Taken together, these tools make it possible to implement the correct structures (e.g., metadata models and content objects) across the enterprise. They incorporate tagging mechanisms and content review processes to present an overall user experience that contributes to improved "findability." While these tools are powerful, keep in mind that they are only as good as the human-crafted taxonomies and business rules they use.

Information Governance

Developing taxonomies and metadata schema for documents can't be done in a vacuum or by working with a single business unit. The whole point is to create a structure that works across the organization. This means that processes are needed for obtaining appropriate input from different business units and making decisions that carry authority.

Governance refers to how decision rights are allocated and decisions are made. When governance processes are operationalized, there is executive sponsorship, clearly identified business objectives, and processes and mechanisms to enforce policies and procedures. There are also metrics and measurement programs that ensure accountability.

Most organizations have developed processes and governance around structured data. They may not have solved all of their information overload problems, but they have put mechanisms in place to address data management. These mechanisms, however, are often not fully applicable to unstructured information.

One of the challenges of working with unstructured information is that meaning and nuance are variable. Content is not clearly defined. Terminology is ambiguous. As a result, it is often more difficult to identify when to add new business vocabulary to a taxonomy than, say, when to add a new customer name or part.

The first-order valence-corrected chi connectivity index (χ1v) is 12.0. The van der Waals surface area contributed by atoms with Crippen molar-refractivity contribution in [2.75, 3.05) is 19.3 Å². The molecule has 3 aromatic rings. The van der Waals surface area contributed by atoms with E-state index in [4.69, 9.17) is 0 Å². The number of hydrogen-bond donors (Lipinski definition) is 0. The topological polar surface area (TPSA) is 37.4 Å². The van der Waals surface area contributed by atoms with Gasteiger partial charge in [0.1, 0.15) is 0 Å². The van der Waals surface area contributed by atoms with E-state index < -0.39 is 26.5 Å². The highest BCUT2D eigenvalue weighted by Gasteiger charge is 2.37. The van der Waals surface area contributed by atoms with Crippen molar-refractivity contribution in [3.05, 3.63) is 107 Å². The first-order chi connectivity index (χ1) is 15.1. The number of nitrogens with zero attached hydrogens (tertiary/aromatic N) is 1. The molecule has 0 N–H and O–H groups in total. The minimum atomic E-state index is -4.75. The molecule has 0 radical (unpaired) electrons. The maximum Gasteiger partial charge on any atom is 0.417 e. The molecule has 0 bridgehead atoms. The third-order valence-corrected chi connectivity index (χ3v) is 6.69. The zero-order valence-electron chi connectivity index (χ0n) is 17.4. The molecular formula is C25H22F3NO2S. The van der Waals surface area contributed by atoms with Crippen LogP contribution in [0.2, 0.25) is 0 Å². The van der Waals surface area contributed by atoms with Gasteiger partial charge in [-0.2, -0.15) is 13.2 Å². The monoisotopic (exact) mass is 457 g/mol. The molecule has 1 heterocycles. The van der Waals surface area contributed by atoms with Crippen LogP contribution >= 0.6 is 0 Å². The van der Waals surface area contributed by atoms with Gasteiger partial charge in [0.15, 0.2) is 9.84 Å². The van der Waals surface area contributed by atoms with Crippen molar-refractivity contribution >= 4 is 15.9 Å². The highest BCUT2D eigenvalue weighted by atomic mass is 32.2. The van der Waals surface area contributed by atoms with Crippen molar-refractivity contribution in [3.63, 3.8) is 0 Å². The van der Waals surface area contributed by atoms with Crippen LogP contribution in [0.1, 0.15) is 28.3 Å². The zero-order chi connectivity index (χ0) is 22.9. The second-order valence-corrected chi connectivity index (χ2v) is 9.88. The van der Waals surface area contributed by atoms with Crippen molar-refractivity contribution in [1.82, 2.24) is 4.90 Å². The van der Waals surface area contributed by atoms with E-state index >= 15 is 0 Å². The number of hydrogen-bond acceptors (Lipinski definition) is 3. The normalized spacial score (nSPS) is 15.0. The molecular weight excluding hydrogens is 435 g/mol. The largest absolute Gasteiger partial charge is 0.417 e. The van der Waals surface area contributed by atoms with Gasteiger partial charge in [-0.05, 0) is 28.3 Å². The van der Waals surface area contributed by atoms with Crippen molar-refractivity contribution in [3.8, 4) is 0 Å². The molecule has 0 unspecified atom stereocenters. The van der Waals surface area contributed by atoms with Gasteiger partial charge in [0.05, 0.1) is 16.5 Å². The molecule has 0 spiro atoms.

There is a tendency to say, "Content management requires metadata, and metadata are technical. Let the IT Department handle it." The problem with this line of thinking is that not all metadata are the same. Data architects are better at dealing with unambiguous structured data; librarians are better at dealing with ambiguous data.

Nevertheless, we need business input and subject matter expertise when dealing with unstructured content and the terminology used to describe that content. Thus, metadata and taxonomy processes need to include representation from various stakeholders and subject matter experts. Librarians and other unstructured information management specialists need to be the arbiters and curators of the overall taxonomy.

Life Cycle Management

Life cycle management builds on both metadata and governance disciplines. It results in processes to reduce distraction from unnecessary content and ensures that content is managed appropriately, from initial authoring to final disposition. Overall life cycle management requires that organizations take control of content with good governance processes that emphasize ownership and accountability for reducing document duplication, maintaining document status, and optimizing document organization. Librarians can contribute to the definition, implementation, and monitoring of these highly distributed processes.

In many organizations, for example, up to 50 percent of content has little or no business value and does not need to be kept for regulatory or compliance issues. How does such content accumulate? People and organizations are pack rats and hold on to everything. Drafts, interim deliverables, works in progress, and other incomplete documents are saved, along with multiple versions. Backup copies are made inadvertently or intentionally and never deleted, Working documents with no residual value junk up workspaces and file-sharing systems.

Reviewing content sources for so-called R.O.T. (redundant, outdated and trivial) content and deleting or archiving content that does not have business value will automatically improve search results and content findability. This should be done in cooperation with records managers to ensure compliance with records retention processes. Some organizations can eliminate as much as half of their content through a review process that removes duplicate and near-duplicate information as well as content that is not needed for business or compliance purposes. Conducting a content audit will reveal much about the nature of enterprise content and identify owners of information to participate in a clean-up process.